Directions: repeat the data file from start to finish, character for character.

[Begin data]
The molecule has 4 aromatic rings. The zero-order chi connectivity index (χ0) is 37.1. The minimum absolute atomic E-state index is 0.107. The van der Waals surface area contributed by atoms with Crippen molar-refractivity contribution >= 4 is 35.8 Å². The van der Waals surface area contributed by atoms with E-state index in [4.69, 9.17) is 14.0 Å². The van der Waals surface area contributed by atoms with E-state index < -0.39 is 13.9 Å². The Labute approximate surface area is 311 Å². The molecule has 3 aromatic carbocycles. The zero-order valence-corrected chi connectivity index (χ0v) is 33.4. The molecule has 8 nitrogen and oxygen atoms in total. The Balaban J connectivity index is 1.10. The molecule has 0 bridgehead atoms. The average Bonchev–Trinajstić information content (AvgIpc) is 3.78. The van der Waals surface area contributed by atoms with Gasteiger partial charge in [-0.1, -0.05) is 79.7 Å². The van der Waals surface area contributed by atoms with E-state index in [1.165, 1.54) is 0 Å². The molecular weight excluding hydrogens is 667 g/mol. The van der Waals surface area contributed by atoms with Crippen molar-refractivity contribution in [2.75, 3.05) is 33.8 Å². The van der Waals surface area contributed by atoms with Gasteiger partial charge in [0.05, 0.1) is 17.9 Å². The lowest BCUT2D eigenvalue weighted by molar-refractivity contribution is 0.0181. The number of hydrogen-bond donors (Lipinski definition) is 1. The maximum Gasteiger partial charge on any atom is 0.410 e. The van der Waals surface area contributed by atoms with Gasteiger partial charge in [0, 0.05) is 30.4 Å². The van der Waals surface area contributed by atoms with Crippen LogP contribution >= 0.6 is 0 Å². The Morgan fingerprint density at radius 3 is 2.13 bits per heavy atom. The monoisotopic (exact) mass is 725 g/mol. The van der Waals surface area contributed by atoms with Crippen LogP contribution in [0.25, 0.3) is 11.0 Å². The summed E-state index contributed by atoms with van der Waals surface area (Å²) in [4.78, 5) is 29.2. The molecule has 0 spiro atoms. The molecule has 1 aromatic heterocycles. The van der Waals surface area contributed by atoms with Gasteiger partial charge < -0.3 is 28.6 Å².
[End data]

The molecule has 4 aromatic rings. The zero-order chi connectivity index (χ0) is 37.1. The minimum absolute atomic E-state index is 0.107. The van der Waals surface area contributed by atoms with Crippen molar-refractivity contribution >= 4 is 35.8 Å². The van der Waals surface area contributed by atoms with E-state index in [4.69, 9.17) is 14.0 Å². The van der Waals surface area contributed by atoms with E-state index < -0.39 is 13.9 Å². The Labute approximate surface area is 311 Å². The molecule has 3 aromatic carbocycles. The zero-order valence-corrected chi connectivity index (χ0v) is 33.4. The molecule has 8 nitrogen and oxygen atoms in total. The Balaban J connectivity index is 1.10. The molecule has 0 bridgehead atoms. The average Bonchev–Trinajstić information content (AvgIpc) is 3.78. The van der Waals surface area contributed by atoms with Gasteiger partial charge in [-0.1, -0.05) is 79.7 Å². The van der Waals surface area contributed by atoms with E-state index in [1.165, 1.54) is 0 Å². The molecular weight excluding hydrogens is 667 g/mol. The van der Waals surface area contributed by atoms with Crippen molar-refractivity contribution in [2.75, 3.05) is 33.8 Å². The van der Waals surface area contributed by atoms with Gasteiger partial charge in [0.05, 0.1) is 17.9 Å². The lowest BCUT2D eigenvalue weighted by molar-refractivity contribution is 0.0181. The number of hydrogen-bond donors (Lipinski definition) is 1. The maximum Gasteiger partial charge on any atom is 0.410 e. The van der Waals surface area contributed by atoms with Gasteiger partial charge in [0, 0.05) is 30.4 Å². The van der Waals surface area contributed by atoms with Crippen LogP contribution >= 0.6 is 0 Å². The Morgan fingerprint density at radius 3 is 2.13 bits per heavy atom. The monoisotopic (exact) mass is 725 g/mol. The van der Waals surface area contributed by atoms with Crippen LogP contribution in [0.25, 0.3) is 11.0 Å². The summed E-state index contributed by atoms with van der Waals surface area (Å²) in [4.78, 5) is 29.2. The molecule has 0 spiro atoms. The molecule has 1 aromatic heterocycles. The van der Waals surface area contributed by atoms with Gasteiger partial charge < -0.3 is 28.6 Å².